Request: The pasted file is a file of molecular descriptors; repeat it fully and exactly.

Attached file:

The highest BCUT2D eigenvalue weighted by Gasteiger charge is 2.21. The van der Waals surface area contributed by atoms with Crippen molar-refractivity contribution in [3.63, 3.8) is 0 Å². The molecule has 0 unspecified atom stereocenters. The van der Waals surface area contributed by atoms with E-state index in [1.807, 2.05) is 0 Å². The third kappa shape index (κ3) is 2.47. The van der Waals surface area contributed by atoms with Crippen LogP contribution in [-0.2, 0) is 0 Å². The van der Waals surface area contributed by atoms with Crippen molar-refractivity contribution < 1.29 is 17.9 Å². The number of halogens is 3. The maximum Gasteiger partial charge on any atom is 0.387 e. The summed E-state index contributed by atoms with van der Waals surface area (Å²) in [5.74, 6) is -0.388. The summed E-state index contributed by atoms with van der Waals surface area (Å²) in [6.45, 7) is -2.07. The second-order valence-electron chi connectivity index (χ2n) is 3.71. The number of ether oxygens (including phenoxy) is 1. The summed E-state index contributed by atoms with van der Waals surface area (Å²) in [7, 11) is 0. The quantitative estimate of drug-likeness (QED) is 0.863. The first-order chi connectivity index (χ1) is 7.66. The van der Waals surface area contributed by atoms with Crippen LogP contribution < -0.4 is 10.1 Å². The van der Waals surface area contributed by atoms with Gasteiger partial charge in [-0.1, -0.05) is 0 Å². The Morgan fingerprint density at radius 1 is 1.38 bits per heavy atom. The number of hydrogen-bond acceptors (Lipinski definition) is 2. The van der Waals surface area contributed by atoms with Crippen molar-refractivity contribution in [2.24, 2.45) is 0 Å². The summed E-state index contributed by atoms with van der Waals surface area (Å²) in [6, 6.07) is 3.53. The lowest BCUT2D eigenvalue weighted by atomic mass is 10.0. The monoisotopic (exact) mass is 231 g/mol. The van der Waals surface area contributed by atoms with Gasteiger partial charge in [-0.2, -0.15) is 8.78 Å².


The highest BCUT2D eigenvalue weighted by Gasteiger charge is 2.21. The van der Waals surface area contributed by atoms with Crippen molar-refractivity contribution in [3.63, 3.8) is 0 Å². The molecule has 0 unspecified atom stereocenters. The van der Waals surface area contributed by atoms with E-state index in [1.807, 2.05) is 0 Å². The third kappa shape index (κ3) is 2.47. The van der Waals surface area contributed by atoms with Crippen LogP contribution in [-0.2, 0) is 0 Å². The van der Waals surface area contributed by atoms with Crippen molar-refractivity contribution < 1.29 is 17.9 Å². The number of halogens is 3. The maximum Gasteiger partial charge on any atom is 0.387 e. The summed E-state index contributed by atoms with van der Waals surface area (Å²) in [5.74, 6) is -0.388. The summed E-state index contributed by atoms with van der Waals surface area (Å²) in [6.45, 7) is -2.07. The second-order valence-electron chi connectivity index (χ2n) is 3.71. The number of ether oxygens (including phenoxy) is 1. The summed E-state index contributed by atoms with van der Waals surface area (Å²) in [7, 11) is 0. The quantitative estimate of drug-likeness (QED) is 0.863. The first-order chi connectivity index (χ1) is 7.66. The van der Waals surface area contributed by atoms with Crippen LogP contribution < -0.4 is 10.1 Å². The van der Waals surface area contributed by atoms with Gasteiger partial charge in [-0.1, -0.05) is 0 Å². The Morgan fingerprint density at radius 1 is 1.38 bits per heavy atom. The number of hydrogen-bond acceptors (Lipinski definition) is 2. The van der Waals surface area contributed by atoms with Crippen molar-refractivity contribution in [2.24, 2.45) is 0 Å². The summed E-state index contributed by atoms with van der Waals surface area (Å²) in [6, 6.07) is 3.53. The lowest BCUT2D eigenvalue weighted by atomic mass is 10.0. The monoisotopic (exact) mass is 231 g/mol. The van der Waals surface area contributed by atoms with Gasteiger partial charge in [-0.2, -0.15) is 8.78 Å².